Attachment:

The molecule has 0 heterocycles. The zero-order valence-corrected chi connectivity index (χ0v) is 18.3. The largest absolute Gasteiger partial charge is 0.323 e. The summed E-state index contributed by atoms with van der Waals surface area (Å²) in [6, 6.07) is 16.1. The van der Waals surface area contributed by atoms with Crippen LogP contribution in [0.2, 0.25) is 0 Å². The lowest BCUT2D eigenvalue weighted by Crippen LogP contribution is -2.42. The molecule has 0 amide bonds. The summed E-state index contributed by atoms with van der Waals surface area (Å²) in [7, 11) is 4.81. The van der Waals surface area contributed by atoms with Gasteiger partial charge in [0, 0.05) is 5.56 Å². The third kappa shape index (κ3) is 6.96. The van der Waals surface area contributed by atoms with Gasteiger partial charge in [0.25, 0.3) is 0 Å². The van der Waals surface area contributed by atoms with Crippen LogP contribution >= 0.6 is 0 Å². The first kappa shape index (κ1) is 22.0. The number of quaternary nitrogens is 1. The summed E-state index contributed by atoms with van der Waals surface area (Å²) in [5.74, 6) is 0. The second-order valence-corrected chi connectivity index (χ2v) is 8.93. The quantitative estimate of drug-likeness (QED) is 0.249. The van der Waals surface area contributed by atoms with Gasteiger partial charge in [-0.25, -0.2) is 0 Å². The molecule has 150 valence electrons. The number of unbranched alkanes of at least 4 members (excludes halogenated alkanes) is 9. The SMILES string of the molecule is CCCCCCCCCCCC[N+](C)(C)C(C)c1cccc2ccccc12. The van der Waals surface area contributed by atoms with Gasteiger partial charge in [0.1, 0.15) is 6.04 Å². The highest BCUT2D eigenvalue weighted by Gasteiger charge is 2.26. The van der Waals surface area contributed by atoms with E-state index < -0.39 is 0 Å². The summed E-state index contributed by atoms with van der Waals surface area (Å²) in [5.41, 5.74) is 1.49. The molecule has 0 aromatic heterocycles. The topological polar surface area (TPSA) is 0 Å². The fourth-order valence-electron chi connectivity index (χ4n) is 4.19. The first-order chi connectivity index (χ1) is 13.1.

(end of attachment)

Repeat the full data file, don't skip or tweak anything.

The molecule has 0 heterocycles. The zero-order valence-corrected chi connectivity index (χ0v) is 18.3. The largest absolute Gasteiger partial charge is 0.323 e. The summed E-state index contributed by atoms with van der Waals surface area (Å²) in [6, 6.07) is 16.1. The van der Waals surface area contributed by atoms with Crippen LogP contribution in [0.2, 0.25) is 0 Å². The lowest BCUT2D eigenvalue weighted by Crippen LogP contribution is -2.42. The molecule has 0 amide bonds. The summed E-state index contributed by atoms with van der Waals surface area (Å²) in [7, 11) is 4.81. The van der Waals surface area contributed by atoms with Gasteiger partial charge in [0, 0.05) is 5.56 Å². The third kappa shape index (κ3) is 6.96. The van der Waals surface area contributed by atoms with Gasteiger partial charge in [0.25, 0.3) is 0 Å². The van der Waals surface area contributed by atoms with Crippen LogP contribution >= 0.6 is 0 Å². The first kappa shape index (κ1) is 22.0. The number of quaternary nitrogens is 1. The summed E-state index contributed by atoms with van der Waals surface area (Å²) in [5.74, 6) is 0. The second-order valence-corrected chi connectivity index (χ2v) is 8.93. The quantitative estimate of drug-likeness (QED) is 0.249. The van der Waals surface area contributed by atoms with Gasteiger partial charge in [-0.25, -0.2) is 0 Å². The molecule has 150 valence electrons. The number of unbranched alkanes of at least 4 members (excludes halogenated alkanes) is 9. The SMILES string of the molecule is CCCCCCCCCCCC[N+](C)(C)C(C)c1cccc2ccccc12. The van der Waals surface area contributed by atoms with Gasteiger partial charge in [0.1, 0.15) is 6.04 Å². The highest BCUT2D eigenvalue weighted by Gasteiger charge is 2.26. The van der Waals surface area contributed by atoms with E-state index < -0.39 is 0 Å². The summed E-state index contributed by atoms with van der Waals surface area (Å²) in [5.41, 5.74) is 1.49. The molecule has 0 aromatic heterocycles. The topological polar surface area (TPSA) is 0 Å². The fourth-order valence-electron chi connectivity index (χ4n) is 4.19. The first-order chi connectivity index (χ1) is 13.1.